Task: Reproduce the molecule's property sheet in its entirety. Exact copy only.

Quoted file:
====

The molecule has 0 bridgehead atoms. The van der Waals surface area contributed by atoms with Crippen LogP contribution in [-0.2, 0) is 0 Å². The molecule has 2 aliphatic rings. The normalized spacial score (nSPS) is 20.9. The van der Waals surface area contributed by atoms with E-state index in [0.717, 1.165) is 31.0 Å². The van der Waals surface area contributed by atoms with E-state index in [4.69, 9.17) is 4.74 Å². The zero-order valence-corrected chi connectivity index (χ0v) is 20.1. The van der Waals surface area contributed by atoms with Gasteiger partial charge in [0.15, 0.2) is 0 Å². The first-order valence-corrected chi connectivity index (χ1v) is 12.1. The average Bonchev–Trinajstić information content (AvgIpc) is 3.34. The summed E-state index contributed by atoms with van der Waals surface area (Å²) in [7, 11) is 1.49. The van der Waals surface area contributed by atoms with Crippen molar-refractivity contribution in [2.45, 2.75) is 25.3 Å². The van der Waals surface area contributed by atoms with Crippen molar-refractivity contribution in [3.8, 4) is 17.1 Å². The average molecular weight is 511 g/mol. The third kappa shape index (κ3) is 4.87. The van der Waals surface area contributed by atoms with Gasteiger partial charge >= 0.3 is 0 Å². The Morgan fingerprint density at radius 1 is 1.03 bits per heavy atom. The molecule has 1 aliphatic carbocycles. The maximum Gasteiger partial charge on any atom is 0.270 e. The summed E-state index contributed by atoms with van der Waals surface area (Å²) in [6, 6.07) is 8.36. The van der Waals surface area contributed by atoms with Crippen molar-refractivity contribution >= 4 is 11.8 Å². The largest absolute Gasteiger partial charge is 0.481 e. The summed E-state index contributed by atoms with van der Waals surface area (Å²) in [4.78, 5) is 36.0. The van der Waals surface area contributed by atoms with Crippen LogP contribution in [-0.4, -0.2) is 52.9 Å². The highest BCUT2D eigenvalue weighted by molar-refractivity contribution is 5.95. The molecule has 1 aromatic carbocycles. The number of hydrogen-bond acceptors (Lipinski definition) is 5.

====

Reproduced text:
The molecule has 0 bridgehead atoms. The van der Waals surface area contributed by atoms with Crippen LogP contribution in [-0.2, 0) is 0 Å². The molecule has 2 aliphatic rings. The normalized spacial score (nSPS) is 20.9. The van der Waals surface area contributed by atoms with E-state index in [0.717, 1.165) is 31.0 Å². The van der Waals surface area contributed by atoms with E-state index in [4.69, 9.17) is 4.74 Å². The zero-order valence-corrected chi connectivity index (χ0v) is 20.1. The van der Waals surface area contributed by atoms with Gasteiger partial charge in [0.15, 0.2) is 0 Å². The first-order valence-corrected chi connectivity index (χ1v) is 12.1. The average Bonchev–Trinajstić information content (AvgIpc) is 3.34. The summed E-state index contributed by atoms with van der Waals surface area (Å²) in [7, 11) is 1.49. The van der Waals surface area contributed by atoms with Crippen molar-refractivity contribution in [2.45, 2.75) is 25.3 Å². The van der Waals surface area contributed by atoms with Crippen molar-refractivity contribution in [3.8, 4) is 17.1 Å². The average molecular weight is 511 g/mol. The third kappa shape index (κ3) is 4.87. The van der Waals surface area contributed by atoms with Gasteiger partial charge >= 0.3 is 0 Å². The Morgan fingerprint density at radius 1 is 1.03 bits per heavy atom. The molecule has 1 aliphatic carbocycles. The maximum Gasteiger partial charge on any atom is 0.270 e. The summed E-state index contributed by atoms with van der Waals surface area (Å²) in [6, 6.07) is 8.36. The van der Waals surface area contributed by atoms with Crippen molar-refractivity contribution >= 4 is 11.8 Å². The largest absolute Gasteiger partial charge is 0.481 e. The summed E-state index contributed by atoms with van der Waals surface area (Å²) in [4.78, 5) is 36.0. The van der Waals surface area contributed by atoms with Crippen LogP contribution in [-0.4, -0.2) is 52.9 Å². The highest BCUT2D eigenvalue weighted by molar-refractivity contribution is 5.95. The molecule has 1 aromatic carbocycles. The number of hydrogen-bond acceptors (Lipinski definition) is 5.